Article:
Reprod. Nutr. Dev.
Volume 44, Number 3, May-June 2004
|Page(s)||195 - 206|
Protozoa involved in butyric rather than lactic fermentative pattern during latent acidosis in sheepLudovic Brossarda, b, Cécile Martina, Frédérique Chaucheyras-Durandb, c and the late Brigitte Michalet-Doreaua
a Unité de Recherches sur les Herbivores, INRA, Centre de Recherche de Clermont-Ferrand-Theix, 63122 Saint-Genès-Champanelle, France
b Lallemand Animal Nutrition, 19 rue des Briquetiers, BP 59, 31702 Blagnac Cedex, France
c Laboratoire de Microbiologie, INRA, Centre de Recherche de Clermont-Ferrand-Theix, 63122 Saint-Genès-Champanelle, France
(Received 5 November 2003; accepted 13 February 2004)
Abstract - We used six ruminally cannulated Texel wethers to study the relative role of protozoa and lactate-metabolizing bacteria in ruminal fermentative patterns during an induced latent acidosis. The sheep were fed an alfalfa hay diet (H) and latent acidosis was induced, following a short transition period of one week, with a grain-rich acidotic diet (W, 60% wheat + 40% alfalfa hay). Ruminal pH, ruminal volatile fatty acids (VFA), lactate and NH3 concentrations, protozoa and lactate-utilizing bacterial counts, the relative proportions of three main bacteria implicated in lactate metabolism (a lactate-producing species, Streptococcus bovis, and two lactate-utilizing species, Selenomonas ruminantium, and Megasphaera elsdenii) using specific 16S-rRNA-targeting oligonucleotide probes, and lactate dehydrogenase (LDH) activity were determined for both diets. The pH parameters (mean, minimum, maximum, time and area under pH 6.0 and 5.5) measured with the W diet were indicative of a latent (i.e., subacute and maintained) acidosis. However, a butyric rather than lactic latent acidosis was observed in this study. Total ruminal lactate concentration remained at low levels with the acidotic diet (< 4 mmol·L-1), but changes were observed in VFA composition, which was oriented towards butyrate at the expense of acetate (P < 0.05), while propionate remained constant. In agreement with the low ruminal lactate concentration, no changes in the proportion of S. bovis 16S-rRNA were observed. The lactate-metabolizing bacterial population also remained fairly constant in number, proportion and activity. The increase in butyrate concentration was accompanied by a proliferation of entodiniomorphs (P < 0.01). These results suggest that the protozoa limited lactate accumulation and possibly also the decrease in pH during latent acidosis. Experiments with defaunated and faunated sheep could provide further evidence of the role of protozoa in the development of rumen latent acidosis.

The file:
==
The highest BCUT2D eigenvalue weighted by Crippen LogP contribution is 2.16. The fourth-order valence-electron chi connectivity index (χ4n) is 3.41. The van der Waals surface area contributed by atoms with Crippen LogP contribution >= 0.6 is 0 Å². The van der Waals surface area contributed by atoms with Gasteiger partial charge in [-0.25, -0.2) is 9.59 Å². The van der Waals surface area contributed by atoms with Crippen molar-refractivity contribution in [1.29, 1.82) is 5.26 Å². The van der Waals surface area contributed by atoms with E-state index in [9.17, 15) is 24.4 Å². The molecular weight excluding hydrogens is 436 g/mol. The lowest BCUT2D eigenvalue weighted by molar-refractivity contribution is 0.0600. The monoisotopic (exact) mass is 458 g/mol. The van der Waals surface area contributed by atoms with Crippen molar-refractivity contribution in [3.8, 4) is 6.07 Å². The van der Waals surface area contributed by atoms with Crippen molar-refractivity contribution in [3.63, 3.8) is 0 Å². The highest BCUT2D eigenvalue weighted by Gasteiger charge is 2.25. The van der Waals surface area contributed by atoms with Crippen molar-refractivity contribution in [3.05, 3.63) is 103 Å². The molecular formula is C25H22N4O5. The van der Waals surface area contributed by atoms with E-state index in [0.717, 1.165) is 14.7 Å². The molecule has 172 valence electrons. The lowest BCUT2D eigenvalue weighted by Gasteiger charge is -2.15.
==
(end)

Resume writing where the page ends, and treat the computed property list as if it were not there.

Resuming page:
Key words: acidosis / rumen fermentation / protozoa / bacteria / lactate
Corresponding author: Cécile Martin email@example.com
© INRA, EDP Sciences 2004